The growing tide of news and noise around the Internet of Things (IoT) suggests that we will be surrounded by machines endlessly chattering away to each other. Probably, exchanging vital information like how much milk you have used in the last week, and alerting your smartphone to the fact that your only remaining carton is on the verge of going sour.
Of course, it means much more than that, and will have some profound impacts and drive many changes, some as yet unknowable. Such are the lessons we have learned from previous experience with the creation of new networks, and intersecting points of intelligence – human or otherwise.
But, machine-to-machine (M2M) communication is not, in itself, new. Point-to-point connections of equipment, with unattended fault reporting and remote diagnostics, have been a feature of high-value equipment for a long time. For example, IBM was including this kind of technology into its AS/400 systems as long ago as the late 1980s.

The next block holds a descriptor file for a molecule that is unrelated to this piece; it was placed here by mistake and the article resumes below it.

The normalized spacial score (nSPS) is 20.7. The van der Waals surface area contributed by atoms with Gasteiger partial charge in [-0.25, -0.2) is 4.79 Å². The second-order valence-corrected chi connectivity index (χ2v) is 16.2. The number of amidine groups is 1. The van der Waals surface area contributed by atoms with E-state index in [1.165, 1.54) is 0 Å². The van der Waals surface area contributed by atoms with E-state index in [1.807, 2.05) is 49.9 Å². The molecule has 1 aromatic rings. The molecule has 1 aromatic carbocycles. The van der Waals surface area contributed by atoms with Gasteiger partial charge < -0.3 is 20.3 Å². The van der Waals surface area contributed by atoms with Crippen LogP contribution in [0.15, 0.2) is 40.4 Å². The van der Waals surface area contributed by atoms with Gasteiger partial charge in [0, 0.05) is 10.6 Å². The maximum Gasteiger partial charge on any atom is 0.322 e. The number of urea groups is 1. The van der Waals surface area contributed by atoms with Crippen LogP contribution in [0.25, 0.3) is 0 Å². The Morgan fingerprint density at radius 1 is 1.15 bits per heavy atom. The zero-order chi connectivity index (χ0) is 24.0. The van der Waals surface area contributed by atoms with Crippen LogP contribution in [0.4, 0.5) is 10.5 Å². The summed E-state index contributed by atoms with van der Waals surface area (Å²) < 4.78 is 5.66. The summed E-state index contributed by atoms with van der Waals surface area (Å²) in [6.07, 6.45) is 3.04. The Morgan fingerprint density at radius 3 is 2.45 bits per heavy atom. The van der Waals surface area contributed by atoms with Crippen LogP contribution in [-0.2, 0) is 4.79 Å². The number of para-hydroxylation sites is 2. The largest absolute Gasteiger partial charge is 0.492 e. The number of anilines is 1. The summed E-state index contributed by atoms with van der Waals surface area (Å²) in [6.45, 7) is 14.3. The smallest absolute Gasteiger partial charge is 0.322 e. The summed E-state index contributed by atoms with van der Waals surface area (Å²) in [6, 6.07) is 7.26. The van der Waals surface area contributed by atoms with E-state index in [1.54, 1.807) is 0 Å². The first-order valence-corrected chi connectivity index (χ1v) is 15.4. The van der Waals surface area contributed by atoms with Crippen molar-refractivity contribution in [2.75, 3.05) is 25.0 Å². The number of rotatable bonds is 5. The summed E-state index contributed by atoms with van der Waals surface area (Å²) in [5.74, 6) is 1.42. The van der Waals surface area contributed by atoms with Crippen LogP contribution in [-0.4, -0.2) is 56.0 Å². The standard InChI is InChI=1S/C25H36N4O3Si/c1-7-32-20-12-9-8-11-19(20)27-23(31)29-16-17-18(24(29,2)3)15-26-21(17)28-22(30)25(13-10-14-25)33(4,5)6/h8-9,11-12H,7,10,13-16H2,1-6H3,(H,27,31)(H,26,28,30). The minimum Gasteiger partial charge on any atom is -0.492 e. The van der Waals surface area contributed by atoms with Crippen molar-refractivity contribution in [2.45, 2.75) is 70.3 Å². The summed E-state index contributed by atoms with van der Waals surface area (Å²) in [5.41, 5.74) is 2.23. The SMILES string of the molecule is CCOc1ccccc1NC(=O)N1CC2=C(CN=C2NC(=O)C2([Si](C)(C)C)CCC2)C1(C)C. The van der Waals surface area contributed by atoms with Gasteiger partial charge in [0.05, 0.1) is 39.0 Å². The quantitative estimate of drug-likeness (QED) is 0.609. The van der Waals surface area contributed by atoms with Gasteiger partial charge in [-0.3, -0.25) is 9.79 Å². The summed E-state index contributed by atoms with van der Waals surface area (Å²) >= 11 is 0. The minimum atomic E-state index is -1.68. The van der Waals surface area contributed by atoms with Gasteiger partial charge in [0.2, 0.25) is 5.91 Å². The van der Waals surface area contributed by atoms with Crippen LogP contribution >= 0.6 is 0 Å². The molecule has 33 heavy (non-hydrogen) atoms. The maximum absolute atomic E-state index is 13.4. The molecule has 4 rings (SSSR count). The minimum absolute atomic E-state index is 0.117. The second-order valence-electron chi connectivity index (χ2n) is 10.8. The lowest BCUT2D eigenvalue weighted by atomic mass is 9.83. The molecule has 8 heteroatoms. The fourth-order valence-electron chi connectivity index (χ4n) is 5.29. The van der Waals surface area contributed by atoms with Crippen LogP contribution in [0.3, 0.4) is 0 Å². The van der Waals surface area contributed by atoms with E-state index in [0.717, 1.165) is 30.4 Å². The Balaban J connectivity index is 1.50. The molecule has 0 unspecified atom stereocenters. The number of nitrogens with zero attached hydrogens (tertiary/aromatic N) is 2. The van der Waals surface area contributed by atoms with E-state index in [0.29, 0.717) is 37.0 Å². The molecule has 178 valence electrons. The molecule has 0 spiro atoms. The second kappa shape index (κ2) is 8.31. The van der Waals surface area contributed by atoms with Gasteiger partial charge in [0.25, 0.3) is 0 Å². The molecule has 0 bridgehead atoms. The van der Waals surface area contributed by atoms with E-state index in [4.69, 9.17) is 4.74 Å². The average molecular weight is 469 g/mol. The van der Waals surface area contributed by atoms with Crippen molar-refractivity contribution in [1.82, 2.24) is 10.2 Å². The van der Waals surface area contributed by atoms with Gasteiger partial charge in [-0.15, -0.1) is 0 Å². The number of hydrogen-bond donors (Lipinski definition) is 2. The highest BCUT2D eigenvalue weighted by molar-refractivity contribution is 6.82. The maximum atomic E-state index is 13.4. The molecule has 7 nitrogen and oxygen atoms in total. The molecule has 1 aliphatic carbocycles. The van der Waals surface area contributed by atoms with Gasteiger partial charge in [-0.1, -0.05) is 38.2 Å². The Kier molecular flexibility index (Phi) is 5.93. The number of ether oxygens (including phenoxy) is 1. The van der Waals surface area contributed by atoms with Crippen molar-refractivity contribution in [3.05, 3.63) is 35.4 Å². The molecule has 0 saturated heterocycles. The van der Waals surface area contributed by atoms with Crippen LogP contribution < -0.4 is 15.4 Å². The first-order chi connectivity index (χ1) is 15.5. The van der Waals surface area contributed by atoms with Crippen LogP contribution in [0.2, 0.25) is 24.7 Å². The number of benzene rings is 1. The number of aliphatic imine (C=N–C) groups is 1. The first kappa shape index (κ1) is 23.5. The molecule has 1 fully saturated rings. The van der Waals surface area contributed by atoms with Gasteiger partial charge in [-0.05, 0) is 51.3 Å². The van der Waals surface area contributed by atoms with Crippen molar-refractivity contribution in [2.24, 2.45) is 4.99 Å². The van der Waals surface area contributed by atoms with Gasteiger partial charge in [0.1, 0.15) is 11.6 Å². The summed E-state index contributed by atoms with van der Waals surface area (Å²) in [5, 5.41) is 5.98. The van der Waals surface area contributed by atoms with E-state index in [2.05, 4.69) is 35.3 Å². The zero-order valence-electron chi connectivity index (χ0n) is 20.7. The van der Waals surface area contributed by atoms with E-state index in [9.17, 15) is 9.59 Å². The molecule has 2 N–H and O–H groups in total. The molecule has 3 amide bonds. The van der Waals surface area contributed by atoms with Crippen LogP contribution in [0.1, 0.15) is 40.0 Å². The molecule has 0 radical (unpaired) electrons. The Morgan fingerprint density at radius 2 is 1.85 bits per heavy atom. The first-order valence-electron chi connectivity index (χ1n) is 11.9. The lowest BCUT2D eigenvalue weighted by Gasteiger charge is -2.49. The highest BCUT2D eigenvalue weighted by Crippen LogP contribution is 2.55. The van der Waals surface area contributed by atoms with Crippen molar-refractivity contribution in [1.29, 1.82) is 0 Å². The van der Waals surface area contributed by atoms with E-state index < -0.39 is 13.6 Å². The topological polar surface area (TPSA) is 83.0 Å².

One of the limiting factors to widespread adoption, and a challenge facing the IoT as it is spread and seeks to become ubiquitous, is how to ensure that each node in the network is able to discover and communicate successfully with others to share data. This need for a common protocol, akin to HTTP underpinning the success of the world-wide web, has had a higher profile in the news over the last month with announcements relating to the UK’s Technology Strategy Board funded Hypercat project.